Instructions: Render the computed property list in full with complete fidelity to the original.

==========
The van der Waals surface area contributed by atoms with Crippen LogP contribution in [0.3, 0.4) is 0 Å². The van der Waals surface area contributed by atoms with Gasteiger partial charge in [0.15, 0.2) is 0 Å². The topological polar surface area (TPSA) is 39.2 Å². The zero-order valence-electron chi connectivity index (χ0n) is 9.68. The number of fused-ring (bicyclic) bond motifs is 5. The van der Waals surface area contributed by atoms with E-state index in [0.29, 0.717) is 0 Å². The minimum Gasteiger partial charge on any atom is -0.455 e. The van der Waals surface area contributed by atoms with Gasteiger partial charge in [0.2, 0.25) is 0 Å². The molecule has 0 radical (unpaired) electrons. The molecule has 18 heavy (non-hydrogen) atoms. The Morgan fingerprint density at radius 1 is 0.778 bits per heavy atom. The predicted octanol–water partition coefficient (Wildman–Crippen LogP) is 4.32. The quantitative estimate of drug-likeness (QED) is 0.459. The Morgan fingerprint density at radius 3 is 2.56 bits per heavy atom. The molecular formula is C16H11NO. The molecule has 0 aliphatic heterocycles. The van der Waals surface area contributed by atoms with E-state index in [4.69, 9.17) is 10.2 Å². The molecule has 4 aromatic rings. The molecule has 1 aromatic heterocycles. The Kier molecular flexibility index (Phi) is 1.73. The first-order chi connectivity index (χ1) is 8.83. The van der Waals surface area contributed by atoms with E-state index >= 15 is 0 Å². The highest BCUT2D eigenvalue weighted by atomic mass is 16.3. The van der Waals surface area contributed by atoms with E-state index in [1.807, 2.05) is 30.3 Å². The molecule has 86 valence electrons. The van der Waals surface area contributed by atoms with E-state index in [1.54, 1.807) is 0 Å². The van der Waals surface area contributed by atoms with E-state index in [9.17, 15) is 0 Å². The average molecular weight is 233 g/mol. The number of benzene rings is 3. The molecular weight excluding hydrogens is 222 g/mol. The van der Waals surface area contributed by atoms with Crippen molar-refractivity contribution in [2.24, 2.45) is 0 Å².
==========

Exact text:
The van der Waals surface area contributed by atoms with Crippen LogP contribution in [0.3, 0.4) is 0 Å². The van der Waals surface area contributed by atoms with Gasteiger partial charge in [0.15, 0.2) is 0 Å². The topological polar surface area (TPSA) is 39.2 Å². The zero-order valence-electron chi connectivity index (χ0n) is 9.68. The number of fused-ring (bicyclic) bond motifs is 5. The van der Waals surface area contributed by atoms with E-state index in [0.29, 0.717) is 0 Å². The minimum Gasteiger partial charge on any atom is -0.455 e. The van der Waals surface area contributed by atoms with Gasteiger partial charge in [0.2, 0.25) is 0 Å². The molecule has 0 radical (unpaired) electrons. The molecule has 18 heavy (non-hydrogen) atoms. The Morgan fingerprint density at radius 1 is 0.778 bits per heavy atom. The predicted octanol–water partition coefficient (Wildman–Crippen LogP) is 4.32. The quantitative estimate of drug-likeness (QED) is 0.459. The Morgan fingerprint density at radius 3 is 2.56 bits per heavy atom. The molecular formula is C16H11NO. The molecule has 0 aliphatic heterocycles. The van der Waals surface area contributed by atoms with E-state index in [4.69, 9.17) is 10.2 Å². The molecule has 4 aromatic rings. The molecule has 1 aromatic heterocycles. The Kier molecular flexibility index (Phi) is 1.73. The first-order chi connectivity index (χ1) is 8.83. The van der Waals surface area contributed by atoms with E-state index >= 15 is 0 Å². The highest BCUT2D eigenvalue weighted by atomic mass is 16.3. The van der Waals surface area contributed by atoms with E-state index in [1.807, 2.05) is 30.3 Å². The molecule has 86 valence electrons. The van der Waals surface area contributed by atoms with E-state index in [1.54, 1.807) is 0 Å². The van der Waals surface area contributed by atoms with E-state index in [9.17, 15) is 0 Å². The average molecular weight is 233 g/mol. The number of benzene rings is 3. The molecular weight excluding hydrogens is 222 g/mol. The van der Waals surface area contributed by atoms with Crippen molar-refractivity contribution in [2.24, 2.45) is 0 Å².